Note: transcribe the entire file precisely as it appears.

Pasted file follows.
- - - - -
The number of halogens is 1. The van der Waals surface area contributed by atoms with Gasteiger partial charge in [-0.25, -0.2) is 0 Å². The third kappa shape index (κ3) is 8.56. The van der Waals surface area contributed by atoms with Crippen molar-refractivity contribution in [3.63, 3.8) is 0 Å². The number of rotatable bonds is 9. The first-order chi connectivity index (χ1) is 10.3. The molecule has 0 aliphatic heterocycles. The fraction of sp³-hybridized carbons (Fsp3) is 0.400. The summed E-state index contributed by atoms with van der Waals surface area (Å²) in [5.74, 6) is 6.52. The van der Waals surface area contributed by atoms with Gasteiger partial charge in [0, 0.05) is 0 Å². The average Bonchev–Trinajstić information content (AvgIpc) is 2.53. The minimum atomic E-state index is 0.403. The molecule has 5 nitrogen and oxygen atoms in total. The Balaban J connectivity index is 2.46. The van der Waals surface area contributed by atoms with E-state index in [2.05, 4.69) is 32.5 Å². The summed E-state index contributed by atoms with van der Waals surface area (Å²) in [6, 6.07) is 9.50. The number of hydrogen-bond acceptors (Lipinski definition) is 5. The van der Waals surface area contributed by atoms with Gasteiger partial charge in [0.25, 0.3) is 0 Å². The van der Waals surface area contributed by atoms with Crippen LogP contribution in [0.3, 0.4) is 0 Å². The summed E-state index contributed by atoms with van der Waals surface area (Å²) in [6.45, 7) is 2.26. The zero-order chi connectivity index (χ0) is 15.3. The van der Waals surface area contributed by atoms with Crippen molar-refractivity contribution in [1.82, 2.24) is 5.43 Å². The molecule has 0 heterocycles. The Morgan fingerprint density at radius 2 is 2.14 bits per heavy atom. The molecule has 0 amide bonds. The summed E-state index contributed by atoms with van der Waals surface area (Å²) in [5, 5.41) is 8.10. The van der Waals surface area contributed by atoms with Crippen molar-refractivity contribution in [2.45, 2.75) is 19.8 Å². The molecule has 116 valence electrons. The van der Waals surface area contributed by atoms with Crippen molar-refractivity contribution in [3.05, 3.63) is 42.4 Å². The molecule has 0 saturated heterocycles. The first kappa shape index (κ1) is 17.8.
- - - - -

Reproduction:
The number of halogens is 1. The van der Waals surface area contributed by atoms with Gasteiger partial charge in [-0.25, -0.2) is 0 Å². The third kappa shape index (κ3) is 8.56. The van der Waals surface area contributed by atoms with Crippen molar-refractivity contribution in [3.63, 3.8) is 0 Å². The number of rotatable bonds is 9. The first-order chi connectivity index (χ1) is 10.3. The molecule has 0 aliphatic heterocycles. The fraction of sp³-hybridized carbons (Fsp3) is 0.400. The summed E-state index contributed by atoms with van der Waals surface area (Å²) in [5.74, 6) is 6.52. The van der Waals surface area contributed by atoms with Gasteiger partial charge in [0, 0.05) is 0 Å². The average Bonchev–Trinajstić information content (AvgIpc) is 2.53. The minimum atomic E-state index is 0.403. The molecule has 5 nitrogen and oxygen atoms in total. The Balaban J connectivity index is 2.46. The van der Waals surface area contributed by atoms with E-state index in [2.05, 4.69) is 32.5 Å². The summed E-state index contributed by atoms with van der Waals surface area (Å²) in [6, 6.07) is 9.50. The number of hydrogen-bond acceptors (Lipinski definition) is 5. The van der Waals surface area contributed by atoms with Gasteiger partial charge in [0.25, 0.3) is 0 Å². The van der Waals surface area contributed by atoms with Crippen LogP contribution in [0.3, 0.4) is 0 Å². The summed E-state index contributed by atoms with van der Waals surface area (Å²) in [6.45, 7) is 2.26. The zero-order chi connectivity index (χ0) is 15.3. The van der Waals surface area contributed by atoms with Crippen molar-refractivity contribution in [1.82, 2.24) is 5.43 Å². The molecule has 0 heterocycles. The Morgan fingerprint density at radius 2 is 2.14 bits per heavy atom. The molecule has 0 amide bonds. The summed E-state index contributed by atoms with van der Waals surface area (Å²) in [5, 5.41) is 8.10. The van der Waals surface area contributed by atoms with Crippen molar-refractivity contribution in [2.45, 2.75) is 19.8 Å². The molecule has 116 valence electrons. The van der Waals surface area contributed by atoms with Crippen molar-refractivity contribution in [3.05, 3.63) is 42.4 Å². The molecule has 0 saturated heterocycles. The first kappa shape index (κ1) is 17.8.